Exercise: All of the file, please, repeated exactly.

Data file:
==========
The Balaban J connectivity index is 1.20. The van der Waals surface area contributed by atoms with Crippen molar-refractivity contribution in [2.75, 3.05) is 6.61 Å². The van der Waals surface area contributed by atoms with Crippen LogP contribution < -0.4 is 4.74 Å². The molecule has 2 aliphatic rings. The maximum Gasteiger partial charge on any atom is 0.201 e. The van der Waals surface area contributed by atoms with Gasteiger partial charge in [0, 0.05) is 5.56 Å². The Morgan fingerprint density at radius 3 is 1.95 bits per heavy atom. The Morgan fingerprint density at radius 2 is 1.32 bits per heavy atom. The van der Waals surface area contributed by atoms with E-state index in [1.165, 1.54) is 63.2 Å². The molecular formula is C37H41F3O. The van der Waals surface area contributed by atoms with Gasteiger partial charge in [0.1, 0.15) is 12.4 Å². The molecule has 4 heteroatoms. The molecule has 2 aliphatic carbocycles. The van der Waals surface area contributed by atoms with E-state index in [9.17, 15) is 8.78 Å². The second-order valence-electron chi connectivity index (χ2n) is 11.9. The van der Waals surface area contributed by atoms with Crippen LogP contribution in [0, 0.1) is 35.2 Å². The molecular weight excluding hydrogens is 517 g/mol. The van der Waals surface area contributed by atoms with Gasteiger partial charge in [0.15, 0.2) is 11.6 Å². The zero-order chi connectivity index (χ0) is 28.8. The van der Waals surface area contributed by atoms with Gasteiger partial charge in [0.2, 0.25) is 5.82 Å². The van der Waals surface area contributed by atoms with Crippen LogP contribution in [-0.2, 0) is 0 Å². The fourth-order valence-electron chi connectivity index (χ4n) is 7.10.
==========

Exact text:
The Balaban J connectivity index is 1.20. The van der Waals surface area contributed by atoms with Crippen molar-refractivity contribution in [2.75, 3.05) is 6.61 Å². The van der Waals surface area contributed by atoms with Crippen LogP contribution < -0.4 is 4.74 Å². The molecule has 2 aliphatic rings. The maximum Gasteiger partial charge on any atom is 0.201 e. The van der Waals surface area contributed by atoms with Gasteiger partial charge in [0, 0.05) is 5.56 Å². The Morgan fingerprint density at radius 3 is 1.95 bits per heavy atom. The Morgan fingerprint density at radius 2 is 1.32 bits per heavy atom. The van der Waals surface area contributed by atoms with E-state index in [1.165, 1.54) is 63.2 Å². The molecular formula is C37H41F3O. The van der Waals surface area contributed by atoms with Gasteiger partial charge in [0.1, 0.15) is 12.4 Å². The molecule has 4 heteroatoms. The molecule has 2 aliphatic carbocycles. The van der Waals surface area contributed by atoms with E-state index in [9.17, 15) is 8.78 Å². The second-order valence-electron chi connectivity index (χ2n) is 11.9. The van der Waals surface area contributed by atoms with Crippen LogP contribution in [0, 0.1) is 35.2 Å². The molecular weight excluding hydrogens is 517 g/mol. The van der Waals surface area contributed by atoms with Gasteiger partial charge in [0.15, 0.2) is 11.6 Å². The zero-order chi connectivity index (χ0) is 28.8. The van der Waals surface area contributed by atoms with Gasteiger partial charge in [0.2, 0.25) is 5.82 Å². The van der Waals surface area contributed by atoms with Crippen LogP contribution in [-0.2, 0) is 0 Å². The fourth-order valence-electron chi connectivity index (χ4n) is 7.10.